Chinese Oxtail Soup

The ultimate comforting dish features beef that falls off the bone, rich tomato broth, and tender cabbage & potato. {gluten-free}

Gluten Free | One Pot Dinner | Vegetables | Winter Warmer | Comfort Food

This tomato-based oxtail soup is a family tradition. It originates from the Russian-style oxtail soup from Moscow Restaurant, one of the earliest foreign restaurants in Beijing. Opened in 1954, its French-influenced Russian food was the only Western food known to local people, and was unimaginably expensive. Only a small circle of elites could afford it: in the late 70s, it cost around an eighth to a tenth of a person’s monthly income to have dinner there.

When I was a kid, before McDonald’s and KFC opened up their chains, my parents introduced “Western” food to me and took me to enjoy the food at Moscow Restaurant a few times a year. Just like homemade noodles and fried rice, the Russian-style oxtail soup is such a comfort food for me. I still cook it every winter since moving to Austin, Texas, despite the fact that winter here doesn’t last more than 2 months and the temperature rarely drops under 50 F!

Gluten Free | One Pot Dinner | Vegetables | Winter Warmer | Comfort Food

My mom created this oxtail soup recipe with slight alterations. She skipped the beetroot in the traditional borscht because it’s quite difficult to find in Beijing. Extra ginger was added to bring out the aroma from the beef. When I started making this dish in the US, I made a few more tweaks influenced by French cuisine by sautéeing the vegetables and using canned tomatoes.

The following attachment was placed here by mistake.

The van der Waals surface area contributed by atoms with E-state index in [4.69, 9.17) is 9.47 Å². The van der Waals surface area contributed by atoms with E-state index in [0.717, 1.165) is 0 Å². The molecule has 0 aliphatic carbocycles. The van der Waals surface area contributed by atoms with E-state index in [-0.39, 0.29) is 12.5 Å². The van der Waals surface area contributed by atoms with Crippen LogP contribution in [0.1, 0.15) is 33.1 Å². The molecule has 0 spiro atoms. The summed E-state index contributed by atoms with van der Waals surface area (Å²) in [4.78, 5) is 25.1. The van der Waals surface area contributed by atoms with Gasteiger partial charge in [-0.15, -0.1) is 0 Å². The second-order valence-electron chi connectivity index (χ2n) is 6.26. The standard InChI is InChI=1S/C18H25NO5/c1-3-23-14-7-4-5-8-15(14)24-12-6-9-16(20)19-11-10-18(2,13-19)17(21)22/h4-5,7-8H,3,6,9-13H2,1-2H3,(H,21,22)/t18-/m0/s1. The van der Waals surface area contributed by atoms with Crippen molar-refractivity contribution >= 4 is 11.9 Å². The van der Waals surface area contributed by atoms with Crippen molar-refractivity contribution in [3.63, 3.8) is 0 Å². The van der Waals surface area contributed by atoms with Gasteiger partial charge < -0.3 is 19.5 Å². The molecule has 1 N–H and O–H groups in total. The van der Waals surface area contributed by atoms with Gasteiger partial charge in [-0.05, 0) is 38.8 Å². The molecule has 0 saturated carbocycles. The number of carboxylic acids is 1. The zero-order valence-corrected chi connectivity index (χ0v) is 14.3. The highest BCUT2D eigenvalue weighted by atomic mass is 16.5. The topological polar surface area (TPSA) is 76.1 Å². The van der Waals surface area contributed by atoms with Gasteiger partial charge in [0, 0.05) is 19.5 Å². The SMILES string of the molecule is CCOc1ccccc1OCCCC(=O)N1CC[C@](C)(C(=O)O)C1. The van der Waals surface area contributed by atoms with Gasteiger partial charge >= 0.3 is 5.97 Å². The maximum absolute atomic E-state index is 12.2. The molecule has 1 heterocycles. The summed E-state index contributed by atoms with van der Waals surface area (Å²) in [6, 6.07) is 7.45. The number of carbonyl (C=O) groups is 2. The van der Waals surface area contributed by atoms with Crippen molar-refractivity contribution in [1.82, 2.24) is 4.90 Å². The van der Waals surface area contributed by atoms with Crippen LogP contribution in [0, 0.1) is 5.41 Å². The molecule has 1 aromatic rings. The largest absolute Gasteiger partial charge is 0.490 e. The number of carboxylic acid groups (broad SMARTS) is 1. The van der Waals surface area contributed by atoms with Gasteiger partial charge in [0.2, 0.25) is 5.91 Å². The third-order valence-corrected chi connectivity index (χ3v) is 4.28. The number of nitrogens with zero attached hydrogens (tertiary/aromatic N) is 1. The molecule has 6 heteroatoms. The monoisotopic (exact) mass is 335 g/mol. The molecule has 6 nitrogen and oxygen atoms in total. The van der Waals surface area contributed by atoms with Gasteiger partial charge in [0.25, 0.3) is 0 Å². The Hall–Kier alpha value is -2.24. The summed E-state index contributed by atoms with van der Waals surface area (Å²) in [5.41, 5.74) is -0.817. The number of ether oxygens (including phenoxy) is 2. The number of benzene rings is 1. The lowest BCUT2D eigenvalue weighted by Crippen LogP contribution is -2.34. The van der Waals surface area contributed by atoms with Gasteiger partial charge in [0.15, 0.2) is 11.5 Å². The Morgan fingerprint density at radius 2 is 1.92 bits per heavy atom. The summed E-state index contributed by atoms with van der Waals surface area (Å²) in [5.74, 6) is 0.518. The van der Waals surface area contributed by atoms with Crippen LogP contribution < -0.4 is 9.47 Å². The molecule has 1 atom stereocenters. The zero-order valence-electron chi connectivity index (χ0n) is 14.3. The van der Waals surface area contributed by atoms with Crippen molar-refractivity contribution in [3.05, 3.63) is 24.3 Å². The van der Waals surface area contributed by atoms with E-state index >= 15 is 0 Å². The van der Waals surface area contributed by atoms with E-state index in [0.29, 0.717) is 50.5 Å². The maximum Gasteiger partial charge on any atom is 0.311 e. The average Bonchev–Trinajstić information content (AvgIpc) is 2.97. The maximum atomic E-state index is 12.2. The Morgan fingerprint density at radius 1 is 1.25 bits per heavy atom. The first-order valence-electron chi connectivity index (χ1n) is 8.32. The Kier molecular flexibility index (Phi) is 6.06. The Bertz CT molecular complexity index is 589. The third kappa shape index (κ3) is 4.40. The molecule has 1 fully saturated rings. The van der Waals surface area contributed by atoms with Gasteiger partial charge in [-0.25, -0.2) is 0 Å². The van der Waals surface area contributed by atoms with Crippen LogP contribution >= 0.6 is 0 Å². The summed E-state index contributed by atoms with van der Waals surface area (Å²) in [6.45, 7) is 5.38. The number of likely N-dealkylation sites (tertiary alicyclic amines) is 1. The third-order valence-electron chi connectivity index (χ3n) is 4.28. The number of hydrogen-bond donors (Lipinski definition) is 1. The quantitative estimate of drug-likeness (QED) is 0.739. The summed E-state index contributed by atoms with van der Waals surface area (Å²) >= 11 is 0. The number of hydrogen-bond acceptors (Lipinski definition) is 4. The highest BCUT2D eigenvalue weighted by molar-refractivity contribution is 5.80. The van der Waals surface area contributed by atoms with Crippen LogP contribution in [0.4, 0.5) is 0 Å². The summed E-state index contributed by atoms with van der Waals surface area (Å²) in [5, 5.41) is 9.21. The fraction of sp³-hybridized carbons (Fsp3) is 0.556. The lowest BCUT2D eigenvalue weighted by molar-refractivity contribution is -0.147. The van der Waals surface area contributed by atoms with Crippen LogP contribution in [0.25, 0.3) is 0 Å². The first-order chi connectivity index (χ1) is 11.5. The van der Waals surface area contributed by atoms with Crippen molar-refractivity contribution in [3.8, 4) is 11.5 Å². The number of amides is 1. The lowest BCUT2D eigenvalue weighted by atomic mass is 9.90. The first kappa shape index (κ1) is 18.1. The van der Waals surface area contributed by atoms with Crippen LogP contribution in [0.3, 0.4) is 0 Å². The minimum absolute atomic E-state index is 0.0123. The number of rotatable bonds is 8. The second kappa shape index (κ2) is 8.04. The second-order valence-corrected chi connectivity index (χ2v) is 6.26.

So here it is: a traditional Russian-style oxtail soup localized in China, then reinterpreted and transformed by two generations.

Gluten Free | One Pot Dinner | Vegetables | Winter Warmer | Comfort Food

Cooking notes

(1) It’s totally OK to cook without using a pressure cooker, but adds 2-3 hours of cooking time. Just follow the recipe below and keep simmering the oxtail until the meat becomes super tender, then proceed to step 4.

(2) Use water or beef broth? Back in Beijing, my mom always used water to make the beef stock from scratch. However, you can use beef broth in this recipe and yield a richer soup in less time.

(3) You can use half oxtail and half beef brisket if you want your soup to be meatier.

(4) If cooking without a pressure cooker, you can skip the sautéeing of the onions and carrots. Add them directly into the broth to simmer, because slowly simmering the beef broth in this way instead of using a pressure cooker will yield a richer, more flavorful soup.

(5) Why oxtail? Because the cut contains perfect amount of bone, bone marrow, connective tissue, lean meat and fat. It makes the soup sumptuously rich, the meat will become tender as butter and stay juicy after hours of simmering.

Chinese Oxtail Soup Cooking ProcessGluten Free | One Pot Dinner | Vegetables | Winter Warmer | Comfort Food

That’s it for the day! I hope you enjoy the dish, and remember to keep warm! ?

Need more comforting soup?

Check out classic egg drop soup, hot and sour soup, and napa cabbage and meatball soup. My family serves these dishes almost daily during winter!